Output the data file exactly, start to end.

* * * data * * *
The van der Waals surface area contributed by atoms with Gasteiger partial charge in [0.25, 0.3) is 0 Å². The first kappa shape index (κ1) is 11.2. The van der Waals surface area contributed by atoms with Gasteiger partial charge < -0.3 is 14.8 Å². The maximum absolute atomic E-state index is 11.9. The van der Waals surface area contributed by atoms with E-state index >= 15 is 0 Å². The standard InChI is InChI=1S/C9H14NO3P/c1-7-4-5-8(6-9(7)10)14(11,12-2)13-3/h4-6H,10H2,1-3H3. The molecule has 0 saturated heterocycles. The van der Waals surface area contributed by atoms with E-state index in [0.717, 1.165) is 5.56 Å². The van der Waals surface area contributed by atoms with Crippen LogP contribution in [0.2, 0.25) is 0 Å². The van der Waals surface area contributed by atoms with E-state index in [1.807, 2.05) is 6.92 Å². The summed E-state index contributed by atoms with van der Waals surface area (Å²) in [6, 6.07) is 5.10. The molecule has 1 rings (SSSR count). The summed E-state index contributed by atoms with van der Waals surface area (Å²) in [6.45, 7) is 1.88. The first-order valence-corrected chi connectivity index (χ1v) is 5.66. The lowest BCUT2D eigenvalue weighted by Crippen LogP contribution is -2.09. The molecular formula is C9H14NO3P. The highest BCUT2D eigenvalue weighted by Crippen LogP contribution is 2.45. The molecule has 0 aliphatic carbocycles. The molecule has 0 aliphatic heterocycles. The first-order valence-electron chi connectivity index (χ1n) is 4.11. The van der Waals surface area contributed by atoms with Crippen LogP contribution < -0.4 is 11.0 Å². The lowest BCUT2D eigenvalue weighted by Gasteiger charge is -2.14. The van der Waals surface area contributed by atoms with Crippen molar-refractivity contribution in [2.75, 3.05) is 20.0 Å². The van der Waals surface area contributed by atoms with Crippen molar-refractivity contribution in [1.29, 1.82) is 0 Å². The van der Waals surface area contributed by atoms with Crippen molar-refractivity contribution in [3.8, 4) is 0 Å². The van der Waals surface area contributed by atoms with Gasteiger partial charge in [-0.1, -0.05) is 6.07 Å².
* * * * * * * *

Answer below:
The van der Waals surface area contributed by atoms with Gasteiger partial charge in [0.25, 0.3) is 0 Å². The first kappa shape index (κ1) is 11.2. The van der Waals surface area contributed by atoms with Gasteiger partial charge < -0.3 is 14.8 Å². The maximum absolute atomic E-state index is 11.9. The van der Waals surface area contributed by atoms with E-state index >= 15 is 0 Å². The standard InChI is InChI=1S/C9H14NO3P/c1-7-4-5-8(6-9(7)10)14(11,12-2)13-3/h4-6H,10H2,1-3H3. The molecule has 0 saturated heterocycles. The van der Waals surface area contributed by atoms with E-state index in [0.717, 1.165) is 5.56 Å². The van der Waals surface area contributed by atoms with Crippen LogP contribution in [0.2, 0.25) is 0 Å². The van der Waals surface area contributed by atoms with E-state index in [1.807, 2.05) is 6.92 Å². The summed E-state index contributed by atoms with van der Waals surface area (Å²) in [6, 6.07) is 5.10. The molecule has 1 rings (SSSR count). The summed E-state index contributed by atoms with van der Waals surface area (Å²) in [6.45, 7) is 1.88. The first-order valence-corrected chi connectivity index (χ1v) is 5.66. The lowest BCUT2D eigenvalue weighted by Crippen LogP contribution is -2.09. The molecular formula is C9H14NO3P. The highest BCUT2D eigenvalue weighted by Crippen LogP contribution is 2.45. The molecule has 0 aliphatic carbocycles. The molecule has 0 aliphatic heterocycles. The first-order valence-electron chi connectivity index (χ1n) is 4.11. The van der Waals surface area contributed by atoms with Crippen LogP contribution < -0.4 is 11.0 Å². The lowest BCUT2D eigenvalue weighted by Gasteiger charge is -2.14. The van der Waals surface area contributed by atoms with Crippen molar-refractivity contribution in [2.75, 3.05) is 20.0 Å². The van der Waals surface area contributed by atoms with Crippen molar-refractivity contribution in [1.29, 1.82) is 0 Å². The van der Waals surface area contributed by atoms with Crippen molar-refractivity contribution in [3.8, 4) is 0 Å². The van der Waals surface area contributed by atoms with Gasteiger partial charge in [-0.1, -0.05) is 6.07 Å².